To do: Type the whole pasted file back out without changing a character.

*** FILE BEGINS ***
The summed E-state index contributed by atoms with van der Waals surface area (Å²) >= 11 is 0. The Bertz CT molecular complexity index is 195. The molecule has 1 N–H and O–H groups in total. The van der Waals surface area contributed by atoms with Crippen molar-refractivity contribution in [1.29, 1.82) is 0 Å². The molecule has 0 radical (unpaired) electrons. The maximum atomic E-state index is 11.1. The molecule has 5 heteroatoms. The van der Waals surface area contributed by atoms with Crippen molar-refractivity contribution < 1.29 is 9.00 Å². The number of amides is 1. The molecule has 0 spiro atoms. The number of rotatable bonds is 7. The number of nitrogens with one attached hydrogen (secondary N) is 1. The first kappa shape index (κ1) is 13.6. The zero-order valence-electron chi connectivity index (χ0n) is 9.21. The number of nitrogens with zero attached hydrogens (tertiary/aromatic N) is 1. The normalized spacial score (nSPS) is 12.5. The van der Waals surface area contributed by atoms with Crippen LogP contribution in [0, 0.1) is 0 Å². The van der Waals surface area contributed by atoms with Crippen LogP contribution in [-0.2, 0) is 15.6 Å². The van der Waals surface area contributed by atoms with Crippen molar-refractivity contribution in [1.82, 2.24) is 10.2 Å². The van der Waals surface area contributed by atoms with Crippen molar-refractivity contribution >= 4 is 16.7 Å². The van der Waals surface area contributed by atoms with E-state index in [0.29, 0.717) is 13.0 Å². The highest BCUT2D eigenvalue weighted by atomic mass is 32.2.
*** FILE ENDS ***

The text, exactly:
The summed E-state index contributed by atoms with van der Waals surface area (Å²) >= 11 is 0. The Bertz CT molecular complexity index is 195. The molecule has 1 N–H and O–H groups in total. The van der Waals surface area contributed by atoms with Crippen molar-refractivity contribution in [1.29, 1.82) is 0 Å². The molecule has 0 radical (unpaired) electrons. The maximum atomic E-state index is 11.1. The molecule has 5 heteroatoms. The van der Waals surface area contributed by atoms with Crippen molar-refractivity contribution < 1.29 is 9.00 Å². The number of amides is 1. The molecule has 0 spiro atoms. The number of rotatable bonds is 7. The number of nitrogens with one attached hydrogen (secondary N) is 1. The first kappa shape index (κ1) is 13.6. The zero-order valence-electron chi connectivity index (χ0n) is 9.21. The number of nitrogens with zero attached hydrogens (tertiary/aromatic N) is 1. The normalized spacial score (nSPS) is 12.5. The van der Waals surface area contributed by atoms with Crippen LogP contribution in [0, 0.1) is 0 Å². The van der Waals surface area contributed by atoms with Crippen LogP contribution in [-0.2, 0) is 15.6 Å². The van der Waals surface area contributed by atoms with Crippen molar-refractivity contribution in [1.82, 2.24) is 10.2 Å². The van der Waals surface area contributed by atoms with Crippen molar-refractivity contribution >= 4 is 16.7 Å². The van der Waals surface area contributed by atoms with E-state index in [0.29, 0.717) is 13.0 Å². The highest BCUT2D eigenvalue weighted by atomic mass is 32.2.